Well, I have never literally fought anyone, in terms of punching, or kicking. Growing up without siblings, I never learnt to fight. I fought for my liberty by applying to tribunals and hearings and this very system is there so that you can be discharged earlier than your hospital care plan allows. There is inherent struggle to the psychiatric patient’s position, since you find yourself detained in a challenging environment for the foreseeable future with little explanation of why you must be medicated against your will.
You don’t often glimpse your doctor on the ward, though the consultant allotted to me was more present than others, but when you do, the nursing staff and patients defer to him, plus he holds your release in his hands, so he can become a larger-than-life figure. One sees policemen even more rarely, but it is a comfort when you do, because they come when you have called them for help, when you feel you are being mistreated.
I developed a crush, or transference, on the psychiatrist after I’d been A.W.O.L. and he mentioned a poem from my first book, called ‘Flight’. I must have looked amazed he’d read it because his response to my expression was to cry and I was moved by his sympathy.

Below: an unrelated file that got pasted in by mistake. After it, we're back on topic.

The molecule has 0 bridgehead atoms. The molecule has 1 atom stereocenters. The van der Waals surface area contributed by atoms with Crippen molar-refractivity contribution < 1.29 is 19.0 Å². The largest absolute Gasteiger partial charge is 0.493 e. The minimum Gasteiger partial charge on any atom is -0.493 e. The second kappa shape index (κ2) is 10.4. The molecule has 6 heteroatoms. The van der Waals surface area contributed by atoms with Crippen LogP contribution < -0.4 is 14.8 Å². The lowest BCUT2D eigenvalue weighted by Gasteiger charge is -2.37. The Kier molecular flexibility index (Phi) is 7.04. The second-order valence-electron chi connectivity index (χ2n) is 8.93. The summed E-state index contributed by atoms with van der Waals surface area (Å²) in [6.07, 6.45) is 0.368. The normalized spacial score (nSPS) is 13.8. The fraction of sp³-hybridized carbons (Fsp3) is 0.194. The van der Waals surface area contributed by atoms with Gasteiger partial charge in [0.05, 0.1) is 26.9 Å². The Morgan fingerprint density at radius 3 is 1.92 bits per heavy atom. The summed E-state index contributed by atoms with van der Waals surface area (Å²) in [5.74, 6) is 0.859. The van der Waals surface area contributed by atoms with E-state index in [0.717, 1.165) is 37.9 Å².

The patient may be discharged, as I was, to living alone and it is true that after a whole year of the camaraderie of fellow patients, one has to adjust to silence, but I have no doubt this is preferable.
At the Art of Psychiatry conference you were able to meet psychiatrists in an out-of-work context, so you’ve seen us at ‘work and play’. What do you think of us?
First, thank you again for inviting me to take part in the conference. It was a very interesting day and the people I met were thoroughly pleasant. It was cathartic to be faced with a hall of people with sectioning powers and be treated as a working equal, not a ‘patient’.
Do you have any advice for the psychiatric profession?
As a lecturer I see a class of students, but try to get to know each one’s writing and themes and read and listen to them as individuals. In this respect students are like patients and benefit from empathy and individual care. I would recommend my consultant, Dr Ronnie Taylor, as an example of good practice in this regard. Some doctors and nurses would do well to remember we are all patients of some specialism in the end.